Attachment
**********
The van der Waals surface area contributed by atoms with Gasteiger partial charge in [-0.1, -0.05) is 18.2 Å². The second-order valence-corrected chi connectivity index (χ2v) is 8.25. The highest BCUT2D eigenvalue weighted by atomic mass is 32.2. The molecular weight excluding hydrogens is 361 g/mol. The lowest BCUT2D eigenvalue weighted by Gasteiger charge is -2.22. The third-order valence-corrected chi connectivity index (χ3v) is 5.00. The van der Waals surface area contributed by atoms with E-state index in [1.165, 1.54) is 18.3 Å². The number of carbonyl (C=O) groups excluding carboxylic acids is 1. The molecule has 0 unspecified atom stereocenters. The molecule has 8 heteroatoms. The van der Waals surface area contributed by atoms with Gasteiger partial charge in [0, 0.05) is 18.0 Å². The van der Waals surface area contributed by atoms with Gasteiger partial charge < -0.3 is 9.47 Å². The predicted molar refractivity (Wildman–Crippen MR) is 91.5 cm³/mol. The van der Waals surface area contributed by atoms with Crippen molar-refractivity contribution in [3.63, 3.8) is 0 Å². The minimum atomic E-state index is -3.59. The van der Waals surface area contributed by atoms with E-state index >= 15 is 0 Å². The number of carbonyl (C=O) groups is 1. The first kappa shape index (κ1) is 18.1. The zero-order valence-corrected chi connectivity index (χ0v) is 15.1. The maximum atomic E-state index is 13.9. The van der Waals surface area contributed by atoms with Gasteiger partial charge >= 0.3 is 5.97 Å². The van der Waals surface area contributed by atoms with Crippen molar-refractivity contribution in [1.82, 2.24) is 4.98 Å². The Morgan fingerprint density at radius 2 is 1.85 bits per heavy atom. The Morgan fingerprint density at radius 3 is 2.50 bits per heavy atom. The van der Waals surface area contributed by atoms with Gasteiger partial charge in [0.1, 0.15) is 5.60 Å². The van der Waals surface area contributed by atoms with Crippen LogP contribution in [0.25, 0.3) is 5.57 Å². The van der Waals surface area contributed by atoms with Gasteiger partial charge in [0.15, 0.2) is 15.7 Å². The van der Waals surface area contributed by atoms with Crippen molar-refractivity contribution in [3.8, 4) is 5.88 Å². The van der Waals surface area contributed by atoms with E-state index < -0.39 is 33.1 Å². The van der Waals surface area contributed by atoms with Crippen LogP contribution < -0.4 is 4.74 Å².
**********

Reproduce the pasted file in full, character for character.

The van der Waals surface area contributed by atoms with Gasteiger partial charge in [-0.1, -0.05) is 18.2 Å². The second-order valence-corrected chi connectivity index (χ2v) is 8.25. The highest BCUT2D eigenvalue weighted by atomic mass is 32.2. The molecular weight excluding hydrogens is 361 g/mol. The lowest BCUT2D eigenvalue weighted by Gasteiger charge is -2.22. The third-order valence-corrected chi connectivity index (χ3v) is 5.00. The van der Waals surface area contributed by atoms with E-state index in [1.165, 1.54) is 18.3 Å². The number of carbonyl (C=O) groups excluding carboxylic acids is 1. The molecule has 0 unspecified atom stereocenters. The molecule has 8 heteroatoms. The van der Waals surface area contributed by atoms with Gasteiger partial charge in [0, 0.05) is 18.0 Å². The van der Waals surface area contributed by atoms with Gasteiger partial charge < -0.3 is 9.47 Å². The predicted molar refractivity (Wildman–Crippen MR) is 91.5 cm³/mol. The van der Waals surface area contributed by atoms with Crippen molar-refractivity contribution in [3.63, 3.8) is 0 Å². The minimum atomic E-state index is -3.59. The van der Waals surface area contributed by atoms with E-state index >= 15 is 0 Å². The number of carbonyl (C=O) groups is 1. The first kappa shape index (κ1) is 18.1. The zero-order valence-corrected chi connectivity index (χ0v) is 15.1. The maximum atomic E-state index is 13.9. The van der Waals surface area contributed by atoms with Gasteiger partial charge >= 0.3 is 5.97 Å². The van der Waals surface area contributed by atoms with Crippen molar-refractivity contribution in [1.82, 2.24) is 4.98 Å². The Morgan fingerprint density at radius 2 is 1.85 bits per heavy atom. The Morgan fingerprint density at radius 3 is 2.50 bits per heavy atom. The van der Waals surface area contributed by atoms with Gasteiger partial charge in [0.1, 0.15) is 5.60 Å². The van der Waals surface area contributed by atoms with Crippen LogP contribution in [0.25, 0.3) is 5.57 Å². The van der Waals surface area contributed by atoms with Gasteiger partial charge in [0.15, 0.2) is 15.7 Å². The van der Waals surface area contributed by atoms with Crippen molar-refractivity contribution in [3.8, 4) is 5.88 Å². The van der Waals surface area contributed by atoms with E-state index < -0.39 is 33.1 Å². The van der Waals surface area contributed by atoms with Crippen LogP contribution < -0.4 is 4.74 Å².